Continuum of care is the future of animal health, says Zoetis
Johannesburg, 13 May 20 | There is a clear shift in traditional ways of practicing veterinary medicine. Animal health companies, such as Zoetis, are revolutionising animal healthcare by providing veterinarians with integrated solutions to predict, prevent, detect and treat disease.
Prevention is better than cure
“Pharmaceutical companies and veterinarians are promoting preventative care because it is far easier and more cost-effective to prevent illnesses than to treat them. Point-of-care diagnostic instruments and tests now play an increasingly vital role, making it possible for veterinarians and pet owners to monitor health and detect disease in animals in minutes. The continuum of care is the future of animal health and will definitely help to extend the length and quality of life of our beloved companions,” says Dr. Liza le Roux, Technical Manager, Companion Animal Team at Zoetis South Africa.
Emerging Trends in Pet Ownership
Le Roux adds that, as pets increasingly become part of humans’ inner circles, a whole new set of pet trends and challenges are emerging.
Already, a growing body of work has proven that pets make you healthier. Researchers have linked a close relationship with a pet to lower blood pressure, increased cardiovascular health and fitness and even improved immunity. As a result, Zoetis has a long-standing commitment to exploring the science behind the human-animal bond through investing in independent research into the benefits of companion animals.
Pets help people who suffer from illnesses
The greater humanization of pets has been linked to improved quality of life. This has impacted on cancer patients, as well as assisted with caring for the aged and even treating conditions such as autism and post-traumatic stress disorder (PTSD).¹
Researchers have shown how pets improve childhood development, build social and communication skills and boost youngsters’ self-esteem. There is also significant evidence that pets can help with a variety of mental disorders, including anxiety, depression and loneliness.
More and more pets are now sleeping inside the home
“Many pets no longer sleep outside in a kennel, a barn or a cage. They’ve moved inside our homes and into our bedrooms and our beds. They, and unfortunately their parasites, sleep next to us as well as close to our children! The proximity of pets to people has made basic hygiene all the more important, in particular, parasite control,” says le Roux.
The Importance of Disease Control
Fleas and ticks threaten the health of both pets and people because they transmit potentially dangerous disease agents.
Ticks: In South Africa, tick fever and tick bite fever are of particular concern. “If you cannot effectively control ticks, then they can transmit these potentially lethal diseases to dogs. Ticks can also move from animals to humans and can transmit dangerous pathogens,” says le Roux.
Fleas: The same goes for fleas. In addition to causing itchiness and flea allergy dermatitis, fleas are also intermediate hosts for Dipylidium tapeworm. Infants and young children are particularly vulnerable to tapeworm infections due to their playing habits and close proximity to pets.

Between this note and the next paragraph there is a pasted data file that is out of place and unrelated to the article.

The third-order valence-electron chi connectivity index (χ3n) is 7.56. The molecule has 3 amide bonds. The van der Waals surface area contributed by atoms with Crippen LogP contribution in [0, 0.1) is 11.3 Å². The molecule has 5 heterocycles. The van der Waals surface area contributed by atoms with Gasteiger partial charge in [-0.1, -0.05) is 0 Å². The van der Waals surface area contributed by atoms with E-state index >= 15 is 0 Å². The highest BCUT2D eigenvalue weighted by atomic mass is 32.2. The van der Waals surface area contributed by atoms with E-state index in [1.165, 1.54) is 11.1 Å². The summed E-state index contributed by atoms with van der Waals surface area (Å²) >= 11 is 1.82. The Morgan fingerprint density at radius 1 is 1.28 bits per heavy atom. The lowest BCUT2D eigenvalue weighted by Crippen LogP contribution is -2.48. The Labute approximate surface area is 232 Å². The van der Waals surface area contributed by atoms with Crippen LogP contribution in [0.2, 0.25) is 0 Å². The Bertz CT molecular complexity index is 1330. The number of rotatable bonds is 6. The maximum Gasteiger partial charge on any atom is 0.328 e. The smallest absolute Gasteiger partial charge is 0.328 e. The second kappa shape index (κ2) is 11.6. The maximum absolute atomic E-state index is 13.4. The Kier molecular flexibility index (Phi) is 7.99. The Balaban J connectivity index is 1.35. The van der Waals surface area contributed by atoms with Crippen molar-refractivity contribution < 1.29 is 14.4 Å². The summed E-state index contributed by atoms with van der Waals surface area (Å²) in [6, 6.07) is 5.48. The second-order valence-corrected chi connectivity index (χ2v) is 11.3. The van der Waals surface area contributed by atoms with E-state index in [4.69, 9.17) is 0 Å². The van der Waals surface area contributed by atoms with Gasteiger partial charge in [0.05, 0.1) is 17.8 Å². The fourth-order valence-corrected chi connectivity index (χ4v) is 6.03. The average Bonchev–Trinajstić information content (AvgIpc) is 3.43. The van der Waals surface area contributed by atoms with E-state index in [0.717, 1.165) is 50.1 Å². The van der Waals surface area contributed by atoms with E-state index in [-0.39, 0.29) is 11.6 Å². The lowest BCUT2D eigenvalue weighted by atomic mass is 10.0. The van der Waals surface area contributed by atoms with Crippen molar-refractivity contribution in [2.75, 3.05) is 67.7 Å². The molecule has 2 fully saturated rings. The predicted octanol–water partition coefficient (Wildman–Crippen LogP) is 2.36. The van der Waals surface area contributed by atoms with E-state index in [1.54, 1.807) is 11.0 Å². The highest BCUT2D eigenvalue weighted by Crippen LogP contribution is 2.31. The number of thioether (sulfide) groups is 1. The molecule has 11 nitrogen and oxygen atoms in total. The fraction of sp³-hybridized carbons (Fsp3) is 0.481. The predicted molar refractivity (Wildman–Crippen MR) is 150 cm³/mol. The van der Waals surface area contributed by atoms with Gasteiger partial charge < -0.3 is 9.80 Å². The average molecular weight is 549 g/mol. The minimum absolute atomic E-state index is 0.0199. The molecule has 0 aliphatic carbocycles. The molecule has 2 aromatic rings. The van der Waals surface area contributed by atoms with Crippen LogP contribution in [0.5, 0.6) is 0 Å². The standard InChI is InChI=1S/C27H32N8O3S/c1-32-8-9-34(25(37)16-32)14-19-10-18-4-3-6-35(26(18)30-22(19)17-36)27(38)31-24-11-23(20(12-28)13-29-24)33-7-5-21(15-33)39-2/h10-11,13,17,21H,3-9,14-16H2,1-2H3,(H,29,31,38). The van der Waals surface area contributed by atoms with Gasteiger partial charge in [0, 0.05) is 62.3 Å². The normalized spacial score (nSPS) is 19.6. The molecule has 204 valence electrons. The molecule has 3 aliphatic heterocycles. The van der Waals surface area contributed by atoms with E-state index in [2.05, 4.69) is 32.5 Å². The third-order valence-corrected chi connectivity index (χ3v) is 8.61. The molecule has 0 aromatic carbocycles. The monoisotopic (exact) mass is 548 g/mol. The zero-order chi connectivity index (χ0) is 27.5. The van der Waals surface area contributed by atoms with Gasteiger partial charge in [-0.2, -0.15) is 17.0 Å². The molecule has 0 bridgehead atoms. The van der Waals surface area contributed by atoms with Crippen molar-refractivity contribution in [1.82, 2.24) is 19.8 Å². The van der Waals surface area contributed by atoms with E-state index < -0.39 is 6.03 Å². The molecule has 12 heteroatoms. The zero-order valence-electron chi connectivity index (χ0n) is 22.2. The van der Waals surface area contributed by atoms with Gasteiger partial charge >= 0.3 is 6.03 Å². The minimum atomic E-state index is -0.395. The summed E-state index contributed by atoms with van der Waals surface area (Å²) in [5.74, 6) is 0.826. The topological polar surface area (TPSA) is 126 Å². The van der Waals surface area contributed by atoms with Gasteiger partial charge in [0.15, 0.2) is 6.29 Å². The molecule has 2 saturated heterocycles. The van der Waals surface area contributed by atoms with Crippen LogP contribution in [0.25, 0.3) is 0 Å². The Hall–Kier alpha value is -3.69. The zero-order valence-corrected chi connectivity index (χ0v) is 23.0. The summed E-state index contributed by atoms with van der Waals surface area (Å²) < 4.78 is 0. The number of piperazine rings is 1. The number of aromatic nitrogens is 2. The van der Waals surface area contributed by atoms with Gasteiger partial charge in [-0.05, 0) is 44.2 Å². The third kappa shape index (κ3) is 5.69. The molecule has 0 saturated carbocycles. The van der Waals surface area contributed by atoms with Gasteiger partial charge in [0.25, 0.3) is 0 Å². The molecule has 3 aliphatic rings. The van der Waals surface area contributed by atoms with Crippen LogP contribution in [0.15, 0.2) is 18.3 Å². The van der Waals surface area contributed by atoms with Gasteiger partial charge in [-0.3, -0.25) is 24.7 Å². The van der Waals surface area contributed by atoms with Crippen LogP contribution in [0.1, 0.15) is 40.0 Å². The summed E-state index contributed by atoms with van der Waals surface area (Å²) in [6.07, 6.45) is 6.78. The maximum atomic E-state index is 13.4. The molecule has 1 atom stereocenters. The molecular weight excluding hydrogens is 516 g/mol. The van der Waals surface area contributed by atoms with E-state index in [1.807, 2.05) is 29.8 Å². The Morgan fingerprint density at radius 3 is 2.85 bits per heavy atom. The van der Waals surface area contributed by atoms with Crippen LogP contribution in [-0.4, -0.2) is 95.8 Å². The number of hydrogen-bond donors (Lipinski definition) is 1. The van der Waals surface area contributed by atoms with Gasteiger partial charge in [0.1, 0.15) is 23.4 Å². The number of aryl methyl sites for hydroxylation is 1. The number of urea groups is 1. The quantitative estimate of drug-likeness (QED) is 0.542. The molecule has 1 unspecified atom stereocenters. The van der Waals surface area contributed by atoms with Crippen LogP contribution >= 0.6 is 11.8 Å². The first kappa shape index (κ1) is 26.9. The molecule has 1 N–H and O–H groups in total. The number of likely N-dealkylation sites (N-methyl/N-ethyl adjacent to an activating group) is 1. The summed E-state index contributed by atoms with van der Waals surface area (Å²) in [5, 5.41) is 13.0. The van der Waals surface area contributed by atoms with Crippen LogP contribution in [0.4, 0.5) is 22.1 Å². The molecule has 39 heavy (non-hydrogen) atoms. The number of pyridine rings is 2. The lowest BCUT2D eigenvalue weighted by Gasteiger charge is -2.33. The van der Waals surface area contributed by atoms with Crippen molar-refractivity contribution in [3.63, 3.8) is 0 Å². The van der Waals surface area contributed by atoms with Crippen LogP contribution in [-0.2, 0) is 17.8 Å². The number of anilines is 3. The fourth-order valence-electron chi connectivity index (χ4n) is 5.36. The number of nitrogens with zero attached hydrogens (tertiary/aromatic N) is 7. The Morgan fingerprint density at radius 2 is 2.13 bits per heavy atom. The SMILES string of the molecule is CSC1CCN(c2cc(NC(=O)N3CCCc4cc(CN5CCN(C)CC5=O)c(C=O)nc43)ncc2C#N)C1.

Solutions to consider Parasite Control
Le Roux says that a great deal of research and investment goes into parasite control. An example is the recently launched Simparica (sarolaner), a monthly, tasty chewable tablet for the control of fleas, ticks and mites. Developed by a global team of Zoetis scientists, it delivers comprehensive parasite protection, because it covers the most important and common parasites in dogs.
“Simparica was selected based on its structural uniqueness, potency, safety for dogs and ability to remain effective for a full month. For cat parasite control, Revolution is our monthly spot-on solution,” says le Roux.
More and more pets are now socialising too
There is also inevitably greater socialization not just between pets and humans but also between pets. Le Roux says: “Almost every single weekend, there is a doggy day or walk or doggy adventure trails. Because there’s a lot of interaction between animals, we need to keep vaccinations up to date to prevent transmission of diseases between our animal friends.”
Preventative Disease Control Options
Le Roux says that vaccines not only prevent pet-to-pet but also pet-to-human transmission of killer diseases like rabies. “That’s why it is law in South Africa to vaccinate all animals against rabies. Any mammal can contract and transmit rabies.”
The best way that pet owners can reign in their spending is to focus on preventative care, adds le Roux.
Annual Health Examinations are Important
A yearly booster vaccine is recommended, accompanied by a full annual health examination by your vet. “This can help to identify conditions that may not have been noticed so treatment can begin far sooner. Dental disease is the most common condition found during an annual check-up. This is not just ‘bad breath’. It is estimated that, by the age of three, 70% of pets will have some degree of dental disease. Early intervention means happier and healthier pets.”
Save on Veterinary Bills
“Another example is parvovirus, which causes deadly bloody diarrhea - mainly in unvaccinated pups. If you start with and stick to an effective vaccination program it will help to prevent a parvo outbreak in your household, - provided you have pet insurance - you can save as much as R8 000 in veterinary bills,” concludes le Roux.